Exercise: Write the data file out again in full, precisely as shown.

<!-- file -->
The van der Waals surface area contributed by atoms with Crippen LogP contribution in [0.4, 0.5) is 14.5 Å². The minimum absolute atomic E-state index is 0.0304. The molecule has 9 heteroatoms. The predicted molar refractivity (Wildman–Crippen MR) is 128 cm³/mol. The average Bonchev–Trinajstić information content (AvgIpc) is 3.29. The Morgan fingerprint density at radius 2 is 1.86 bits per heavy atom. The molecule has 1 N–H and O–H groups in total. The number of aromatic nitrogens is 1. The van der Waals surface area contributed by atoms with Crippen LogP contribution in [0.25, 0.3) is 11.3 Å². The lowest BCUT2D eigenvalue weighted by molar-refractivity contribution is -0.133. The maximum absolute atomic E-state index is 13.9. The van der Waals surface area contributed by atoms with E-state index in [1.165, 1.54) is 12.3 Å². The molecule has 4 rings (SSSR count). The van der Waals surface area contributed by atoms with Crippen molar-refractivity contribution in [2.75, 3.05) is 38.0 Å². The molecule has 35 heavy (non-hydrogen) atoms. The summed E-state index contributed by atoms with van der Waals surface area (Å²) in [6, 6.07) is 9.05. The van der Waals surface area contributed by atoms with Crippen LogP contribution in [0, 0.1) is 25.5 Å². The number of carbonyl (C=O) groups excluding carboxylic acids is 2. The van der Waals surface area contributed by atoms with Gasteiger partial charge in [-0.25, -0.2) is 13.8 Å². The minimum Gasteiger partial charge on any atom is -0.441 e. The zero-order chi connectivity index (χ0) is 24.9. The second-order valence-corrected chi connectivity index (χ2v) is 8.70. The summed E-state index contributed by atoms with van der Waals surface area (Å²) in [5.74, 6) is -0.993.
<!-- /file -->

The van der Waals surface area contributed by atoms with Crippen LogP contribution in [0.4, 0.5) is 14.5 Å². The minimum absolute atomic E-state index is 0.0304. The molecule has 9 heteroatoms. The predicted molar refractivity (Wildman–Crippen MR) is 128 cm³/mol. The average Bonchev–Trinajstić information content (AvgIpc) is 3.29. The Morgan fingerprint density at radius 2 is 1.86 bits per heavy atom. The molecule has 1 N–H and O–H groups in total. The number of aromatic nitrogens is 1. The van der Waals surface area contributed by atoms with Crippen LogP contribution in [0.25, 0.3) is 11.3 Å². The lowest BCUT2D eigenvalue weighted by molar-refractivity contribution is -0.133. The maximum absolute atomic E-state index is 13.9. The van der Waals surface area contributed by atoms with E-state index in [1.165, 1.54) is 12.3 Å². The molecule has 4 rings (SSSR count). The van der Waals surface area contributed by atoms with Crippen molar-refractivity contribution in [2.75, 3.05) is 38.0 Å². The molecule has 35 heavy (non-hydrogen) atoms. The summed E-state index contributed by atoms with van der Waals surface area (Å²) in [6, 6.07) is 9.05. The van der Waals surface area contributed by atoms with Crippen LogP contribution in [0, 0.1) is 25.5 Å². The number of carbonyl (C=O) groups excluding carboxylic acids is 2. The van der Waals surface area contributed by atoms with Gasteiger partial charge in [-0.25, -0.2) is 13.8 Å². The minimum Gasteiger partial charge on any atom is -0.441 e. The zero-order chi connectivity index (χ0) is 24.9. The second-order valence-corrected chi connectivity index (χ2v) is 8.70. The summed E-state index contributed by atoms with van der Waals surface area (Å²) in [5.74, 6) is -0.993.